Computers run the world. They are intrinsically linked into every system, few processes are fully manual. This means that to control the system you just need to control the computer. The increasing problem with this is that computers can be controlled remotely and also invisibly. This opens the doors for people to hack systems and assume control. Invariably the systems have sophisticated security and if needed can even be switched off and updated. However there is one important system that cannot be turned off; that which controls the production and supply of oil. "Oil needs to keep on flowing," said Riemer Brouwer, head of IT security at Abu Dhabi Company for Onshore Oil Operations (ADCO).
Oil company executives have warned that attacks are becoming more frequent and more carefully planned. The determination and stamina shown by some modern hackers has increased and there are more multi-pronged, co-ordinated attacks. Ludolf Luehmann, an IT manager at Shell, said hackers were increasingly staging attacks over long periods, silently collecting information over weeks or months before attacking specific targets within company operations with the information they have collected.
The threat of these hackers is a serious one. "Cyber crime is a huge issue." said Dennis Painchaud, director of International Government Relations at Canada's Nexen Inc. "It is a very significant risk to our business. It's something that we have to stay on top of every day. It is a risk that is only going to grow and is probably one of the pre-eminent risks that we face today and will continue to face for some time."
Luehmann stated, "If anybody gets into the area where you can control opening and closing of valves, or release valves, you can imagine what happens. It will cost lives and it will cost production, it will cost money, cause fires and cause loss of containment, environmental damage - huge, huge damage.”
The Stuxnet computer worm discovered in 2010 was the first found that had been specifically designed for industrial systems and the first visible attack to have a significant impact. It changed the world of international oil companies forever.
In October 2011, Symantec Corp, a security software maker, reported the discovery of a new virus called Duqu, which followed a very similar code to Stuxnet. It was written to gather data on the oil companies in order to make future cyber attacks easier.
A successful hack on just one big oil company could severely affect the global market and therefore global economy. As Riemer Brouwer said, "If they could bring down one of the big players in the oil and gas market you can imagine what this will do for the oil price - it would blow the market." He gave further insight into the security of their computer systems when he commented, "So far we haven't had any major incidents, but are we really in control? The answer has to be 'no'."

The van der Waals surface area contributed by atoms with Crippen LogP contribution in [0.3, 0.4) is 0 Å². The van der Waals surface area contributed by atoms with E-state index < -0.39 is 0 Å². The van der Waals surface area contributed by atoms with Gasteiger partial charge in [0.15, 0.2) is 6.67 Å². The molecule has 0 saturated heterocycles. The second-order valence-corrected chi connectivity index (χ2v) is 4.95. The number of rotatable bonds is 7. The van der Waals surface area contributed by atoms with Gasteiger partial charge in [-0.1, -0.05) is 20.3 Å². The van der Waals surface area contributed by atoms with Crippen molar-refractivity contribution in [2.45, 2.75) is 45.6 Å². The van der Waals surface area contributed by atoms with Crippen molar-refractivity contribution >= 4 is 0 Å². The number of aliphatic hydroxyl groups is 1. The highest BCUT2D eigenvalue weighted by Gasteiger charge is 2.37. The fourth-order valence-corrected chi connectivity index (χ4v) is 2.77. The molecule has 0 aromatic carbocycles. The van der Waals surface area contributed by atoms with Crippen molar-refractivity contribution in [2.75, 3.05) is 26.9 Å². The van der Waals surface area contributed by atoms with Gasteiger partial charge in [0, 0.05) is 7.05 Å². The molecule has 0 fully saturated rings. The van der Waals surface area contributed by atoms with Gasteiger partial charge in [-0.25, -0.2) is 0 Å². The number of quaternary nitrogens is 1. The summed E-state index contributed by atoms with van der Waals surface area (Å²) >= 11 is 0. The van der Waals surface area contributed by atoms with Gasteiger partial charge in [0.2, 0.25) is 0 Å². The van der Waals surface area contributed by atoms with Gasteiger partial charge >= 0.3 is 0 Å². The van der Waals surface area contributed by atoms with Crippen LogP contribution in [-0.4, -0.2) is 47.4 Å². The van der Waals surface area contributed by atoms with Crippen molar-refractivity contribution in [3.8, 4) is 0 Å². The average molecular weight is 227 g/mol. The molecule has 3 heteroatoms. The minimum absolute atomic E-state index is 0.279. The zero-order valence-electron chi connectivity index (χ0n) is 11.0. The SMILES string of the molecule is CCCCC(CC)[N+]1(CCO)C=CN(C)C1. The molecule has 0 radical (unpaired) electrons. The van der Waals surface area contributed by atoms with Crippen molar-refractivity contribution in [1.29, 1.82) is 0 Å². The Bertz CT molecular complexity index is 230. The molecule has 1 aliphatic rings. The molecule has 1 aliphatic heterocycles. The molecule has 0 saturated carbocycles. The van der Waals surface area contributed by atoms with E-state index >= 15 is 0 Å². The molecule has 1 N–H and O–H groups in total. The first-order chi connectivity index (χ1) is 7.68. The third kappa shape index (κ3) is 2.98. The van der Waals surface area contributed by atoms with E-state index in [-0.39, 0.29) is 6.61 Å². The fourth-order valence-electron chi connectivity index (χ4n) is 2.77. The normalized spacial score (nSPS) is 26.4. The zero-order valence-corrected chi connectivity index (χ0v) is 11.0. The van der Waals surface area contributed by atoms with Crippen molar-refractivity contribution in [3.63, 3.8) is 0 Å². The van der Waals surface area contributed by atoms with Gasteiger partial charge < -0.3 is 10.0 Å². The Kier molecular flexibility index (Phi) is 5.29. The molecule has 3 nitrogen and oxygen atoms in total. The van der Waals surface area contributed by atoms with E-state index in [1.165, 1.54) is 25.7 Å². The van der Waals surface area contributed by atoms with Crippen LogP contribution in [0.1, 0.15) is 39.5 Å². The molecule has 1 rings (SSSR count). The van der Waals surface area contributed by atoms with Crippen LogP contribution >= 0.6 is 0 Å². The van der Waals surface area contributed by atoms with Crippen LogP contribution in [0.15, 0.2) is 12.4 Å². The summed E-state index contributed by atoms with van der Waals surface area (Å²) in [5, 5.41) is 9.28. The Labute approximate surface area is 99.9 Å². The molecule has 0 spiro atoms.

The reality is that few people consider IT security when analysing the oil markets. We all know that oil price usually rises when tensions escalate in oil producing countries which could disrupt oil supply; such as Iran, itself thought to be the principal target of the Stuxnet and Duqu worms. However the threat of an electronic attack is also very real and can cause just as much damage and disruption. Experts say that unlike an attack on the Gulf, cyber attacks can be launched from anywhere and might of the US military is powerless to prevent them.
Stephan Klein, SAP vice president of oil and gas operations in the Middle East and North Africa, said "We know that the Straits of Hormuz are of strategic importance to the world, but what about the approximately 80 million barrels that are processed through IT systems?"
A reason for the increase in the number of hacking attacks is that hackers have become much more widespread. Several years ago the domain of hacking was only populated by a few, very skilled computer programmers. Now, with training manuals and online video tutorials, anybody with a computer can become a hacker, and industrial systems are the ultimate test of skill. "Everyone can hack today," Shell's Luehmann said. "The number of potential hackers is not a few very skilled people - it's everyone."
By. James Burgess of Oilprice.com